Northwest Arkansas Times from Fayetteville, Arkansas on February 20, 1952 · Page 4
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February 20, 1952

Northwest Arkansas Times from Fayetteville, Arkansas · Page 4

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Wednesday, February 20, 1952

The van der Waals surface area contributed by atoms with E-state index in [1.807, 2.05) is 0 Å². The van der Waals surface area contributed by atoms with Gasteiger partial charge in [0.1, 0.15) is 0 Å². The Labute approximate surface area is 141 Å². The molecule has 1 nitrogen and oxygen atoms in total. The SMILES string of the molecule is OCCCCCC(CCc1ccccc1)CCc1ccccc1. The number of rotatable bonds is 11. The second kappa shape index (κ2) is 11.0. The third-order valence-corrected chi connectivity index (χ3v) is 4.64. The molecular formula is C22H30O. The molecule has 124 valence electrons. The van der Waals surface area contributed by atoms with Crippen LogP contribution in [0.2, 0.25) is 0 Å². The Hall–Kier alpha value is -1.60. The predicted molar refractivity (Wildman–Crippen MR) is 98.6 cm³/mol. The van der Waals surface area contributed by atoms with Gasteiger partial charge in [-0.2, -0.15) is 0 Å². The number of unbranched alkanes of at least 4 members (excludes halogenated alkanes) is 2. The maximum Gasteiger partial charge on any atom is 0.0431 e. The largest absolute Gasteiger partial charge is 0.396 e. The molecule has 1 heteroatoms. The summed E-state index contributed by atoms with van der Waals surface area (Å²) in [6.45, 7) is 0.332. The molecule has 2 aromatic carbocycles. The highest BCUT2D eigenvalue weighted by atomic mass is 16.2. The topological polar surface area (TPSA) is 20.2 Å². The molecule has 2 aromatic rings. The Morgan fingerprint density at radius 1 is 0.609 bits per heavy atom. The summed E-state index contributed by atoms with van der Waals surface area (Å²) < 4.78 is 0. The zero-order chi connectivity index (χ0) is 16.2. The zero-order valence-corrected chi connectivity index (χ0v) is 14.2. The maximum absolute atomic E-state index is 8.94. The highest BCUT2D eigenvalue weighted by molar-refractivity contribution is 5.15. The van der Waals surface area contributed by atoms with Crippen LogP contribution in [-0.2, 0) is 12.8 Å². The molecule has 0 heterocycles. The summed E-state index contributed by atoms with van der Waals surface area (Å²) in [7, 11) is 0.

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Arkinaai dtmn r FaydtavUla Dally Democrat) riM»»k*l dally txctft Sunday by i FAYETTEVILLE DEMOCRAT ·v PUBLISHING COMPANY ; ' .' RolMita Fulbrlghl, PtnMtnt ' ~~ Toundtd Junt 14, IMP 5 Entered at the post office al Faycttcvllle, I Ark., at Second-Class Mail Matter. :(an E. Ctirhiri. Vjt»,Pl»»..GinM«l._M«nigti \ T»d H. WylU, Editor '· ' MEMBER OF THE ASSOCIATED PRESS . The Associated Press Is exclusively entitled to ·;lh« uw lor rcpubllealion of all news dispatches i credited to it or nol otherwise credited In Ihli · papir and also the local news published herein, i All rights ot rcpubllcation of ipeclal dli- ." patches herein arc also reserved. i sttuscniFnON HATES .. «·« JWM* ._ · rrrlcr| " e · HUH r « t f f c In Wmhinglon. nr-nton, i,nduim coun- ll»k.;Ark. met Ad«lr counly, Okl«. ' Th:iir roonthl"."---'- }* J! Six month* . _.,.-., J-j ·· One »c»r ' . -· . "·" ! Mlfl In ccunllM oilier Dun nbove: One · mi.-r.lt- '. j'JJ -; Tr.r** monihi -- - » - TM : Six /nnnthf -.....· »·*» . £!»»·«« .. »« m .; ·} All mail payable In ailvanr* '· j Mtmbtr Audit Bure«u of Circulation! i t · T-?" l-r j ! FoH-horo is no difference b e t w e e n ' t h e .,'. - Jflvjraml Iht Greek: for the sunn; Lonl iivcr f · all fcj rich u n t o nil Unit call upon Mm.--Ko' f ma(is 10:12 ' ; The Kcds Can Understand .' .. : iPor nil practical purposes, the original - llal'an pence treaty signed by the western '? powers and Hussiti is a dead letter, I)c- J !': cenjber 2} was n significant dale in the '··'.i tTcAtyV history. By t h a t time Italy had ·; ' rccbiVfcd approval from 10 signatories for i..; trcjity revisions releasing the country y '-. ifofn severe arms lirhllaliona.. '·! ·';.. jYctone obstacle still lay in Italy's path. '·'", The Soviet Union and i t s satellites refused ·'. to agree to revision. Tcclmically, there- ·-fore, thepad had to be viewed as contiii- \ " uing in legal foi'ce. ; $ i fThe Rusm'nns like to put these legal '/ nictties to work for them as they t h r o w · :'i up,'barriers to objectives desired'by the , ·"·' .west. ·;- ·'·' |So there is a marked show on I his side : : ; of the Il'on Curtain when Italy is observed ;-:';. tunning a technicality to fts own ad: s .-; vantage. · · _ · ' · . ;·-:': jA little while back .'Russia, acting in i':." the U.N. Security Comicil. vetoed Italy's ? - · . ·dniissioii to ihc United Nations for the fifth lime. And on thfs occasion the IUlian« did rjiore than just vent their finircr on the Kremlin. They .convcrtvl Soviet obstrcpcrousness into a device for completely voiding the ixjacc treaty. In it firm note to the Russian govern- mont, Italy declares that Moscow's constant vetoes of Italian admission to-the. U.N.'amount to vfolation of the', treaty. Rome slates that it therefore no longer considers itself bound by its terms. The Italians point out that Russia as- mimed, in the treaty preamble, an undertaking to "support Italy's application to become a member of the United Nations." They do not see how five vetoes can be judged f u l f i l l m e n t of this obligation. With a nice display of ncr\p, t h e Italians go further. They make plain to the Krfimlin that they not only feel free to ignore arms ceilings.fixed by the treaty, but they intend to make no further, repara- 'tions payments to Moscow. This fs hilling the Communists whore il hurts. The inevitable screams from Moscow will nol conceal Ihc fact, thai the Reds have been beaten at their own game. Actually the Italians have given them language and tactics of t h e only .sort they understand. Furthermore, the Russians' moral position before Italy and the world is p i t i f u l - ly weak. They have already shattered peace treaties with the .satellite nations, making unllaleral revisions to suil th'cm- fldves--without (he slightest gesture toward the requirements of t r u e inlcrna- tipnal legality. There is no'pain,quite so excruciating ·s that induced by the use of one's own favorite weapons. This is the anguish the Russians must now bear. And as they suffer, Italy prepares to take a larger role in the defense of free Europe. Bruce Biossat You get to Hie end of your rope quicker when you have a habit of stringing vour friends along. THE WASHINGTON Merry-Go-Round ·r DREW rcAMO* ' Suit Lake Clly, Utah--At dinner with Gw. J. Bracken Lee, the subject of government spend- In*! came up. I thought 1 had said some rather strong thinK» nboul certain forms of government wajlc but found I wnn mild compared with the new Kcpubljcan'Rovtarnor of Utah. 1 A delightful nnd vigorous person, Ihc governor claimed that coverrirnent spending was "crcrpinu Socialism," the ruination of the nation, and that practically all spending should be - curlnilcd by Washington. 1 tried lo polnfout that certain Males nnd even bis . business might squawk to high hcnvcn If "crc'eplnR socialism" were stopped but Hie governor is an energetic talker, andjl fear ! was not loo convincing. Litln I did some research on "creeping Socialism" and its benefits lo certain stales and business (roups. Here are Ihc results: * * * "U.S. Slrel Corporation--Biggest boon lo Utah has been Ihe opcniUon of s steel mill at Geneva. Governor Lee told me this greatly increased the population of Suit Lake Ciiy and the surrounding area and contributed ccncrously . to local prosperity. Ilnwcvcr, the U.S. Steel Corporation al first opposed-Ihc-production of steel in Ulan. Judge Klbcrl Gary, former head of U.S. Stool, scoffed at the idea when i interviewed him ninny years aco, nnd his successors continued In scoff--even a f t e r Pearl Harbor: In fact they were sn opposed to Western steel production .thai the federal fiov- ·crnmcnt had to take the initiative itself /or he Gcjicva plant. . Uncle Sam took all the risk and after proving that the slecl Industry in the Far West could be successful, (hen U.S. Steel, supported by some astute lobbying by Ex-G'ov. Herbert Maw 'of Utah and Ex-Sen. Abe Murdoch,-got the federal government to sell the Geneva plant to U.S. Steel*for about 20 cents on the dollar. , . The steel plant cost the taxpayers $191,320,000. It was sold lo U.S. Steel for $17,175,000. Direct subsidy lo U.S. Steel and the state of Utah was $144,151,000. * * + ' Fort Douglas. Ulan--On the foothills just above Salt Lake City stands Fort Douglas, 'an Imporlaril Army Installation. After the war, a large hunk of the fort's territory, plus important buildings, were turned over to Governor Lee's slain of Ulah, and are now a part of the University of Utah. '. -· * . * ' * Airlines subsidies--Utah, an inland state, benefits from quick airline, transportation. Most people don'l realize. It, .but the airlines, though now big business, get an annual subsidy of. $95,00(1,000 through "creeping Socialism." On top of this they gel the advantage of 70,000 miles of air lanes serviced by radio range stations, beacons and t r a f f i c controls, all paid for by the federal government. The railroads have to pay for their own signals, telegraph and upkeep of (heir their tracks, while the airllnr.1 gel like services /roc. In addition, the airplanes get the use of airports, . initially supplied by municipalities, tax-free. The railroads nay taxes on their property. In 195.1 the taxpayers shelled out $21.361,0-10 to conslruct' new towers, hcacnns, and radar fur the ninvays, plus anolhcr $73,931.733 for personnel to operate these safety aids, plus another $37,000,000 for runways mid construction work at airports. The nil-lines are now big business. I agree with.Governor Lee that this is "creeping Socialism." But he'll find thai big. business will be the first to howl if it's flopocd. * * + Shipping subsidies--Also thp first In yell if we slop "creeping socialism" will be another blg- buslness grouo, the shinning lines. American shipowners get $30,000.000 annually in oncrat- Ing subsidies. On lop of this the Uniled Stales lines last year got a construction subsidy of $IR,225,000 plus an indirect subsidy of $24.0RI.OOO for national defense In building Ihc new vessel the Uniled Slates. American Kxpnrt Lines Is due to get a $26,- ' 000,000 subsidy for the Indcocndnncc and the Constlliilion, but after Controller General Lindsay Warren objected In "creeping Socialism" and proposed curtailing subsidies, tho American Export Lines threatened lo dump the ships in the lap of Uncle Sam. * *. * Public roads--Another form of creenlng Socialism is the government'!! annual subsidv to Ilic stales lo build highways. This costs the federal taxpayers about half a billion dollars a year and Is allocated lo Governor Lee of Utah and the other 47 slates. If this were cui-tallcd every bus line, truck- Ing company, and many "private motorists,would be at the .door of Congress In about 24 hours demanding that "creeping Socialism" for the highways he reinstated * ·+ * Doctors subsidies--In Ulah, Sen. Elbcrt Thomas was defeated partly because he favored a public health bill. The doctors rose up in arms against him. railed him an exponent of creeping Socialism. What Ihc public doesn't realize, however. Is lhat the doctors got fholr own direct subsidy in the form of $30,578,000 from the federal government last year, much of it going to medical institutions for research. However, this money is largely in the form of gifts so that the doctors control it once they get it from the government. The taxpayers have no means of checking as to how efficiently It is spent. These medical grants arc made necessary They'll Do It Every Time ;_ Mf?. PRESIDENT MO mjLOW ME COME HCf?E aeowse THEIRS MHA ee owes GROUND, SHE TOUT LET ME OUT EXCEPT ·A ISAM" MJXIUAfV MEMBERSHIP FDR THE WIVES Of MEMBERS CR4NSMW1SOLD UtV RUNS HIM/(NO IF CHE GETS M MERE SUEU RLW THE OU8 KKiKT UP/4 TREE CR4NCMV W MIS ANXIOUS 70 M*E Q4M6S LET H/M JOfNl THE ROOMER S*LS- Some Guys Have All the Fun because the public and the doctors have been so backward in contributing to free-enterprise research instead of creeping-Socialism research. Thus, Walter Winchcll, who has done an outstanding job of money raising for cancer work, has been'able to raise only $5,000,000 in five years, whereas the federal government has contributed as much as $150,000,000 in a single year for cancer research. In brief, much as the governor of Utah and I both deplore creeping Socialism I'm afraid there arc a lot of other people in the nation who don'l. Thirty Yc»r« Aro Todmy (FaycUcvillc Daily Democrat,, February 20, 1922) An elaborate pageant will be givon at Fay- cUcvillc during the semi-centennial to be held here June 13, In connection with the fiftielh anniversary of Ihe founding of the University. This pageant will show the history of Arkansas from its beginning up to the present linked with the progress of the University. The state convention of the Daughters of the American Revolution, will open a two day BCS- Uon here tomorrow morning at University Chapel. A tour of the University campus will be made nnd will be followed by a luncheon at the Campus Cafeteria. Twenty Tetre Am Today (Faycttcvllle Daily Democrat, February 20, 1932) The Perennial Garden Club will put 15 trees on the Arkansas Avenue esplanade Monday morning at 9 o'clock at a Washington Bi-centen- nlal tree planting ceremony. Churches of the city will co-operate in the School of Religious Education to open tonight at 7 at the Central Presbyterian church under the direction of the.College of the Oznrks department of religious education. The oldest and most important scholarship fraternity in the United States will add -the University of Arkansas to its membership roll when Arkansas Alpha chapter of Phi Beta Kappa is installed here on April 4.' Ten Yean A«o Today (Northwest Arkansas Times, February 20, 1942) Joint sponsorship with Altrusa Club of a Register of Volunteer Patriots of Washington county, to be held in connection with raising funds for a bomber as a gift from Ibis county to the government in cooperation with the Merry Go Round column was voted at the February meeting of Ihe Thomas Fox of Concord chapter, DAC, it was announced today -by the newly elected regent. Officers for 1942 will be elected at the seventh annual meeting of the Arkansas Dairy Institute of the Washington hotel this afternoon. The meeting opened this morning with four dairy experts discussing the industry and its connection with the war'and the country's war efforts. Questions And Answers Q--For what is Herbert- S. Dickey best known? ' A--Dr. Dickey is-given the credit of leading Ihe expedition which discovered the source of the Orinoco River, July 14, 1931. Q--What gas has been positively identified in the sun's atmosphere for the first time? i A Carbon monoxide gas is .now definitely known to exist in the sun's atmosphere. Q--In German legend who was Lohengrin? A--Lohengrin was the son of Parsifal, Knight of the Holy Grail. Q--How early was whiskey taxed in the United States? A--Taxing began with the passage of the Alexander Hamilton Excise Law in 1791. This led to the Whiskey Rebellion in 1794. Q~ Is ^ correct to speak of a woman as a "mistress of ceremonies"? A--No. Master of ceremonies is correct for a toastmaster of cither sex. Dr. Logan's Wife XXXlll "VOU'VE done lot of talkin about me," Peter began, "bu very little to me. Yesterday you Ulk«d to Mr. Starr about me. Thii morning I wu (red. J'm getting a little fed up with this behlnd-the- bick talk, Mr. Cota. i thinU If time we had some face-to-face deaUngi. Since your interest in m* ii so lively, maybe you'll explain a few thing*--such as why I'm being invenlgated by the FBI." "I did not call Mr. Starr," the luperintendem pointed out, the black eyei darting In the huddled f»ce. -He called me. He asked me how aoon you were going to be needed h«rt on in atomic research project, tnd 1 told him I know of no projtet at this hospital (or which your Mrvlces would be ir- .eeptablt. When b« asked me\why, 1 told him the truth. I told him why you left here last June. Ai one employer to mother, 1 owe him thtt Information. I wouldn't think of withholding it As for the ·federal Investigation, I had nothing to do with that. That Is the doing of your friend, Dr. Pclle- tler." Peter catapulted of! the chair ·rm. "Pellttier? Coin, you better mike Knit , , ." CoU rang for his. secretary. "Pleat* ntc Dr, Pelletier to come In to tee nw it one*. Tell him his frltnd, Dr. Surlnov, Ii h«re and that ht'i quite txcltcd," H* waved hli black-banded arm it P«ter. ·"You hid bttttr calm down, young RIM, ind witch yourtoM. I think we'll do bttttr U Dr. PilMltr |i 'h»n u corrobwiM my itattnMntt. .I'm not ui*d to laUmldiUon." "All rlgrit," Peter uld. "Th»t'i Ant with me. I'd like very much for Dr, Ptllittor to be In on thli llttlo c*altr*nc«." Hi turad iwiy from Coti M Uw.wladow, ·quirted *·'- it » HI ·( trtpf-trim- ming, making It clear tht untl Dr. Pelletier arrived\ there woul be no further discussion. "You're a verj foolish young man," Cota said into the silence "Your desperado actions will ge you nowhere. I advise you to five up any false hope Dr. Pelletier may have liven you about letting back here. As lon| as I'm superintendent, 1 mean to keep Bolsheviks out." Peter did not deljn to reply continued to belabor the ball- fringe. J)R. PELLETIER lumbered In out oi breath. H* nodded curtly to Cota, made formal mention of his name. "What'i up, Piter?" he'asked. It was typical of Pelletier who, «rh«p« In guilt and sham* at the asen«s of hit ipecles, seemed bent on a personal crusade to expunge tvil. The heartening thing was that the generosity of one man could so efficaciously cancel he hosllllty of ten. It had been hi! way before. Pttcr had known hen that without Pelletler's launch friendship, he would have n time succumbed to the dubious scape of neurotic deprtaalon. Peter's tension eased somewhat, wultlccd by the man's presence. There was reassurance In the humorous arch of thick eyebrow, In he bulbous lidded eyes, 'the arro- ant mustache, the skin that hunt ndtr the chin, rough at wattles, luffed untidily Into a white tarched collar, IVwai a llved-ln act, batUrtd and yet visibly un- aunted by tlmt and kxpcrlanct nd tha tight of human btlnfi In etlon. It was a fan you could ot Imagine behind ban or in alck- itsa or In pain, or In any situation I which It wai not a firm and emperate master, -.WaJttr," Ptttr nM, 1 ·« Bred {nan Starr Laboratories this morning. 1 understand 1'nr beins investigated by the FBI. I figured Mr. ,Cota here might be ai the back of things. He tried to tell me that you're responsible for the investigation. I'didn't fall for it." "It's perfectly true. Peter." Dr. Pelletier said. "1 didn't want to tell you about it until things were definite. Didn't want to get your hopes up prematurely. I requested a grant for subsidy of our splenic tissue work. I specified In my request that 1 had you in "mind for the job. Under the new law, all beneficiaries of AEC fellowships have to hat/e FBI clearance even though they don't have access to restricted data." He turned to Cota. 'I felt certain that your iuipiclons of Dr. Surinov's loyalty would be removed by an'FBI report. We iced Dr. Surinov for this work, Mr. Cota. I'm sure you're too in- erested In the advance of our lospital to let personal grievance* nterfere with its contribution to science." 'T C E R T A I N L Y am," CoU snapped. "Mj objections to ' employing Suriiiov are far from wrsonal. As for clearahc*, 1 can ell you right now He has ai much hance as a snowball-in hadnl" . Cola's excitement alerted both men. They stood silent, attentive, -raiting for him to tip his hand. "I received a letter from the ttomic Energy Commission last ·eck," Cota went on, "tr.'ormlnf ic hospital that your request for money had been acted upon favot- bly pending Surinov's clearance.", 'hat was the first 1 knew of your request. Dr. Pelletier. You must lave known that all grants comt irougl. this office, but perhaps ou thought I wouldn't flnd out ntll It was too late. When 1 saw hrough your plan, 1 did a little nvestigatlng on my own." His lead Jerked sharply about to 'eltr. "I don't think you're b*. ln» quite fair to your frl«x) her., re you, Surinov? | donl think *;. Pelleller would havt brai n ilv« ai to Cill on the FBI U you'* -- clean with him ..." *»! and 70*00*4061 »J WALTBB LlrrMANN On the long list of the tl needing to be done, the restoratlo of sound International money second only to rcdres'sing th balance of power. As a practic matter this means the restoralio ot the soundness of sterling. Fo more-.than half of the total tun over of · the world trade i s . con ducted In sterling. A sound money is one which stable--in that its purchasin power does not change .radical! --and is convertible--which mean hat .it can be spent not only a home but also abroad. Money is not sound if, havin earned it by work or trade, "a m»; cannot spend or invest it frecl at home and abroad. It is no eally money in the full sense o he word if he can spend it only after getting a license from an ifficial, and if in addition he ha eason to fear that if he saved nd did not spend the money im mediately, -if would be. devalued by a decision of the officials. Free societies are those in which people cto not have their lives planned and managed for them by the government. Free peoples have to do business with one another. They cannot safely do business with one another, they cannot be hired or hire, they cannot buy or sell, they cannot spend or invest--unless there is a 'money which all can believe in. . A . totalitarian slate can earry on its totalitarian affairs, though even this only' with' perpetual violence, without real money. A totalitarian state can conduct the public business with nothing' but a complicated system of official licenses, passes and'tickets." But any society which is not run by an omnipotent central government. be it capitalist like our own, or cooperative, or even feudal, must lave reasonably sound money if it is to work at all. People will cease :o trust one another if they cannot trust the money in which they do their business with one another. Without being too neat about it, we may say that 1951 was the year in which the balance of military power, was being redressed by American rearmament and the organization of the NATO alliance. The process was, of course, not completed in 1851. But it was decisively and successfully begun and there is wide and cumulative evidence to support the view that open orthodox military agtrcssion through the front door has become much less probable than people feared it would be;at this time.. We may say that 1952. is the year in which the measures must be taken to avert the disintegration from within of many countries that arc being protected against external aggression. These measures cannot be decided upon or taken in Washington. In redressing the balance of military power this country was and remains the key country. But in redressing the monetary system of a large part of the free world, this country is bound to wait while Britain takes the ntcescary measures. These measures have to o* taken in London, and from London with the great realms of the Commonwealth, particularly with Australia, India, and Pakistan. * · · Our stake in ihe success of these measures is enormous, and at the proper time, which might be 12 months hence, we are Bound to participate in guaranteeing their success. We arei hot that far as yet, and no o'he in' public, life needs to .make any »peech or declaration about what he will or what he will -not do when the time comes, if it comes, to make sure that sterling which is again convertible into "dollars remains convertible into dollars. For the present we are entitled :o feel that though this is the worst of the British financial crises since he war, the' prospect is better han it has been in any other that he British will deal with it deeply and successfully. There is now food reason to think that the -hurchill government is commit- ed to stopping the internal in- latlon of money not only by taxes, estrictions, and austerity but by hutting down;'as we did last year lere in this country, u^on the automatic inflation of ' money lirough the central hanking «ys- em. The commitment 1 , of the Chur- hill government to do this is a ' ard one to carry out. It will call or a high order of statesmanship o carry it out so ihat.the hard- hip, which is inevitable in the TOCOSS o f , living within British leans, is not poisoned, by social njusticc. But the new policy must uccced. It cannot be allowed to nil. Were it to fail, the bank- uptcy, hunger and unemployment fhich would follow would have ncaiculable political consequences 'I over Asia nad Europe.. What more, were it to fail, the doc- ine and principles of the free conomy would be Irreparably iscreditcd. * * · The financial measures which ritain and the Commonwealth re now in the process of taking re, we should be -the first to' ecognize over here, based on the undamental principles of a free, s distinguished from 'a planned nd collectivist, economy. They re the principles which we pro- ss and, when we have the polit- al courage, insist on practicing. Are they obsolete principles, as ot only the Socialists but many - f the New Dealers ind .Fair ealers argue? Or arc they the ue and effective principles by /hich--givon wisdom, technical impotence, and political courage applying them--the people of ir world can keep themselves ce by making themselves sol- cnt? This is the historic lesl to hich our own fundamental doc- incs are now being put. And ough the terms of the whole usiness are. abstruse and diffi- ill to understand, the inner caning of the drama is clear nough, and the stakes are enor- ous. / Dear Miss Dii. When I was married two years ago, I did not love my husband, but yielded to his pleading and promising. Now I discover that all his promises were empty. I have no failh in him. He is insanely jealous and won't let me have a friend, yet he continues to see his. I have been a.good, faithful wife but am miserable over the 1 treatment I get. Should I stay.with my husband or get separate maintenance? Rosella. Answer: Is your husband entirely at fault? You married him without love, and have probably never let him forget it'. Since lie knows you don't love him, he can Catty Crosswords scarcely be blamed for tuspecling you may love someone else. You made a bad bargain, then didn't have, the gallantry to stick by it. If you can't bring love to a marriage, there is little you deserve to get from it. Under the circumstances, I can't sec where you're even entitled to separate maintenance, but since the law has its own rulings on that subject, better let it dispose of your case. Both you and your husband will be happier apart, under the unfortunate circumstances existing. Keep np with In* time*-- read inn T.-MER dally. Answer to Prtvtout Puizl* ROliMNTAL 1 Aristocratic «t 9 Jungle cat 13 Short long 14 Dropsy 15 Self esteem 16 Common cat 17 Psyche pirti 18 Poor neighborhood 20 Nobleman 21 Charges 23 Group of ~ three . 25 T£ (Scot.) 26 Part of the Rhine' 28 Involves 30.Apple seed 32 Body organi 33 Comfort 36 Weight of India 37 Type /aces . 39 Swlsi song 43 Curve 44 French chtlk 46 Roman emptror 47BMk'ofBIMt «b.) 4t NorwtfitR , flty M S*lf-«tt«tm |52 Trojan hero' i v«f.) iMDcftnilv* ' wall M Standing '((Mib. form) STOncirlh'i itirfic* (gM.) MOIdOrMk languigt Removed VERTICAL 1 Calm 2 Eats away 3 Washes . li|ht!y 4 Dry 5 r-llowers , 8'. .pped 7 Disposition » B*verige unoccupied lOJelly-lik* food 11 Gem nUnillumlntd 19 Chinese dynasties 22 Calyx part 24 English "town 27 Permitted 29 Moses' brother (Bib.) 31 Nut 33 Slant-eyed cat 34 Italian seaport 35 Milk-like 38 Slanter 40Pr«founder 41 Turkish river 42 Pillaged . 45 Mourninf 48 South AfricaB town' 50 Greenland discoverer' I 53 Old Engh'sh franchise M Past 9 C^ II